holistic eating habits

JRiley

Image

Food Relationship: What You can Eat to Hydrate

It’s 3:00 PM in the afternoon and I look down at my water bottle. The day is almost done and I’ve only drank half the my minimal of what is needed to be hydrated. Unfortunately, coffee doesn’t count. Why on earth would I add hydration count to my endless daily check-list? From brain function, gut function, adrenal function- hydration is the everything in biological function.

How much water should you drink? National Academy of Science Engineering Medicine   gives guidelines on the minimal fluids you should take daily. According to the site, I need to take in around twelve eight ounces per day, water as a safety blanket it is!! Some conditions require more fluid intake such as activity and heat,  Center for Disease, Control, and Prevention outlines other reasons.  Know and watch your fluid intake.

What about what you drink?  There are drinks you need to limit or completely avoid.  Sugary drinks such as juices and sodas needs to be limited.  This goes for caffeine and alcohol too. It is thought that caffeine intake can cause dehydration, a quick run through studies on coffee. Mild coffee drinking is fine and not known to impact hydration ability.   Sugar and too much sodium are the top dehydrators you can drink.

What Should You Drink?

  • Water
  • Green Tea
  • Herbal Teas
  • Non synthetic dye or natural drink
  • Water with fruit and vegetables

Your food life is two fold on hydration.  Drinking is the primary way to obtain and maintain hydration. However, eating certain whole foods (not cooked or lightly cooked) contains significant portions of water in them.

What Can You Eat to Boost Hydration?

All of these contain at least 90% of water and tons of nutrition. Food relationship multitasking at its best.

  • Canteloupe
  • Strawberries
  • Watermelon
  • Lettuce
  • Cabbage
  • Celery
  • Spinach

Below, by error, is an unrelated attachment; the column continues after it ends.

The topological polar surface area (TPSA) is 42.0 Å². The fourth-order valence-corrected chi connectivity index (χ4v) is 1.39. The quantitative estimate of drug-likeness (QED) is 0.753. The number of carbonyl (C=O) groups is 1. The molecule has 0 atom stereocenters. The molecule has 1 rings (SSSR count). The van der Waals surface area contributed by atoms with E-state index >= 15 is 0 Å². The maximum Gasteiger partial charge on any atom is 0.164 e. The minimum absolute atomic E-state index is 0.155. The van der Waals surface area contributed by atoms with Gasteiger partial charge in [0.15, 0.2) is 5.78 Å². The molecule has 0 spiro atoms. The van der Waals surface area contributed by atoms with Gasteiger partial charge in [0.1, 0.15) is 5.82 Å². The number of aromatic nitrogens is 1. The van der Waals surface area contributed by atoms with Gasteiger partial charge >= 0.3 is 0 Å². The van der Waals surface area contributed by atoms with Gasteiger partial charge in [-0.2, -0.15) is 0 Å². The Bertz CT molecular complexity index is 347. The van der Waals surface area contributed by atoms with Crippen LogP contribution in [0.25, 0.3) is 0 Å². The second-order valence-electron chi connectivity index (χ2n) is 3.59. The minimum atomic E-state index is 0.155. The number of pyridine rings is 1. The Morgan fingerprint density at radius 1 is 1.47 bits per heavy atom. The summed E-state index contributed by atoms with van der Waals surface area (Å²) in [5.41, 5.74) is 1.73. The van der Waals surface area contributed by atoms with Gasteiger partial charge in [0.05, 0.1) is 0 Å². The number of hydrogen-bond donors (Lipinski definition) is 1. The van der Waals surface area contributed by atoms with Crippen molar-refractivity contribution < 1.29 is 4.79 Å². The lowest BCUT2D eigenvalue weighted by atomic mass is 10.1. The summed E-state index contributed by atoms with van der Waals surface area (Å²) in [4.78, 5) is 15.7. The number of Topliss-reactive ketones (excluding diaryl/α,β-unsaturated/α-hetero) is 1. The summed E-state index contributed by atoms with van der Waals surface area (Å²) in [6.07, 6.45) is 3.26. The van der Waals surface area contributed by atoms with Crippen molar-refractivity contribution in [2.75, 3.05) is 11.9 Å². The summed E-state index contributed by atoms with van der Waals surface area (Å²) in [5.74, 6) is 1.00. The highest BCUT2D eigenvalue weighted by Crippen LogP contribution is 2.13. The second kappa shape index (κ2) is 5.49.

• Pickles
  • Yogurt
  • Apples
  • Grapes
  • Carrots
  • Pears
  • Pineapple

The Exceptions

Broccoli and squash contain more water when cooked.

sliced fruits on tray
Photo by Trang Doan on Pexels.com

Sports drinks are known to help with hydration and keeping hydration in short periods.  They should only be consumed when significant water loss is involved or recommended by doctor. The main reason are electrolytes.  In a simplistic term, electrolytes are salts in the form of minerals that help with hydration and cleanse your bodily systems.  The electrolytes you need are sodium, potassium, bicarbonate, chloride, calcium, phosphates.  You can eat these easily all the time.

Foods Rich in Electrolytes

  • White beans
  • Dairy- yogurt/ kefir particularly
  • Fish- especially salmon
  • Dark chocolate
  • Whole grains
  • Seeds
  • Nuts- especially almonds and walnuts
  • Dark greens- notably kale, broccoli, edamame, bok choy, spinach, chard
  • Tofu
  • Baked goods with baking soda
  • Fruids: Bananas, water melons,
  • Avocado
  • Sweet potato
  • Coconut water
  • Tomato
  • Egg plant

Each of these foods offer it’s unique contribution.  A rotation/combination of each offers the best impact in your food relationship. I am going to grab more of my lemon & lime water. Gotta catch up!

Namaste and be fluid

Juls

close up photography of eyeglasses on pineapple
Photo by Lisa Fotios on Pexels.com